A wild fire broke out near the Getty Center in LA on Friday, threatening a number of homes in the Bel Air neighbourhood. [Reuters]
A number of blazes have broken out across western parts of the US, forcing hundreds of people to be evacuated from their homes. Much of the region has been dry for the past few weeks, humidity levels are low and some parts are now seeing temperatures soar.
On Thursday, the temperature in Los Angeles peaked at 28C which is around the September average. Friday saw the thermometer leap up to 37C. The temperature could even edge up a touch higher over the next few days.
One saving grace is that the winds have not shown any signs of picking up just yet. However, the fire risk remains particularly high in the Angeles Forest, the Santa Monica Mountains and the Ventura County Mountains.
A wild fire broke out near the Getty Center in LA on Friday, threatening a number of homes in the Bel Air neighbourhood. Fires in the Sepulveda Pass also spread quickly due to all the dry brush in the area, but firefighters have managed to keep the fires largely contained.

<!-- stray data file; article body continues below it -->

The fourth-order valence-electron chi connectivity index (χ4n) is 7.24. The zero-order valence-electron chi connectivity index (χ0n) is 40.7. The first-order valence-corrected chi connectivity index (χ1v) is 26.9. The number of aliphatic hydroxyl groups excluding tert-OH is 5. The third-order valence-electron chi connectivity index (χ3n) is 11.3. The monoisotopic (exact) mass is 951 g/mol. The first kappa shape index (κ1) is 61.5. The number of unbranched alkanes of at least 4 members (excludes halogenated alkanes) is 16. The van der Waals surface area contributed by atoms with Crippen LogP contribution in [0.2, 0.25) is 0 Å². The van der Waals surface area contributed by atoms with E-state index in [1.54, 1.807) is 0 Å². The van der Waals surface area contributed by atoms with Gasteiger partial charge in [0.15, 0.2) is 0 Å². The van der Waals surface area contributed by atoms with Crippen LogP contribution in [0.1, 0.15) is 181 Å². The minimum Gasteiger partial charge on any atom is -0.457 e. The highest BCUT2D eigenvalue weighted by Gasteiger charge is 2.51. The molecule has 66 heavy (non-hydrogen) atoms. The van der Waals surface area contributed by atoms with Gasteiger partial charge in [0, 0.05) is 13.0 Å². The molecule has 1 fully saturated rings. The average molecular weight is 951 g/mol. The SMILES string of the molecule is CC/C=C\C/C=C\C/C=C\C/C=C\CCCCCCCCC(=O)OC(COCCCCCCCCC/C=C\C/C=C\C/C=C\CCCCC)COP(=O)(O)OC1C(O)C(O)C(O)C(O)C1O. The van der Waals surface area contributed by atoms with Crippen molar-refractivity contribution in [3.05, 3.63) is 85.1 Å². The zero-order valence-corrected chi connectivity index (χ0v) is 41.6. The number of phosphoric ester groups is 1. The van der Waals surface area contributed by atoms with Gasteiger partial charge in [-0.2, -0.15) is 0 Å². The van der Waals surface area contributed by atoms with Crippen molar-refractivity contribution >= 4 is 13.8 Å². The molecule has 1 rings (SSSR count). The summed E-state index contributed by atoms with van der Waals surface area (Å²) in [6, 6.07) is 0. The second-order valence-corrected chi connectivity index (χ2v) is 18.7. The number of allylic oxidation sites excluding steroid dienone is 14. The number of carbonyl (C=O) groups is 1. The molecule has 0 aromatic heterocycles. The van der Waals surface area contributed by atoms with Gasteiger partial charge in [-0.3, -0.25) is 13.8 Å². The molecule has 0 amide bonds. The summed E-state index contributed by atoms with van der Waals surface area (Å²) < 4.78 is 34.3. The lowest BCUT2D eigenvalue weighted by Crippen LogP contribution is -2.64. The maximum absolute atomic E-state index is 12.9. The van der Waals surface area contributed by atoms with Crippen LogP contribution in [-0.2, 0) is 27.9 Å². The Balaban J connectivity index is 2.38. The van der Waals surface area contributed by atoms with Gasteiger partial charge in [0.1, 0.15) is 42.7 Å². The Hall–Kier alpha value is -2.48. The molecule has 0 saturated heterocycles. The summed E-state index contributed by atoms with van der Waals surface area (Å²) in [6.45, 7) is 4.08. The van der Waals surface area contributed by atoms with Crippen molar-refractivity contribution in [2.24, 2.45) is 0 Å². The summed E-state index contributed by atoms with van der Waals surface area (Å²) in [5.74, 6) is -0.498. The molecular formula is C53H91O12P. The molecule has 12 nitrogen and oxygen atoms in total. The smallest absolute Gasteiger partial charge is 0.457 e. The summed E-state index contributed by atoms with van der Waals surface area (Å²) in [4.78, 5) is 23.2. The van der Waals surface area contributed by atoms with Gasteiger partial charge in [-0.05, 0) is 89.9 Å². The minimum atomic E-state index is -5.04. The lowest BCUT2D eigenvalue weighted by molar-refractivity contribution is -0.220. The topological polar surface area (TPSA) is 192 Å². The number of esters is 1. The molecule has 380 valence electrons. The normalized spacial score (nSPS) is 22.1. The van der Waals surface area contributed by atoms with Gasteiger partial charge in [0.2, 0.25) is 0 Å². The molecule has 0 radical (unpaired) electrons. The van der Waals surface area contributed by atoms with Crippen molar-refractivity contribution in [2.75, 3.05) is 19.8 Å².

Skimming water from the Pacific Ocean, two Super Scooper aircraft capable of dumping 60,000 litres of water at a time have been making drops over the region. The aircraft are leased from Canada and are capable of grabbing the massive loads of water in just 12 seconds and fly for three hours without refuelling.
This is the 19th year that Los Angeles County has leased the aircraft, at a cost of $2.75 million for just three months. With hindsight, an out and out purchase may have been more cost effective in the long run.
Elsewhere, fast-growing wildfires have destroyed three homes in Washington State and threatened 350 more buildings. The fires are among a cluster of blazes raging across the west, many having been sparked by lightning strikes. One such blaze located around 85km east of Seattle is currently threatening around 125 homes.
Central Oregon has also been affected, with fires burning near the tourist town of Sisters, which has a population of around 2,000 people. Similarly, stubborn blazes have kept hundreds of residents from their homes in Montana and Wyoming. The weather offers little or no comfort in the short term with no sign of any significant rain across the west in the next few days.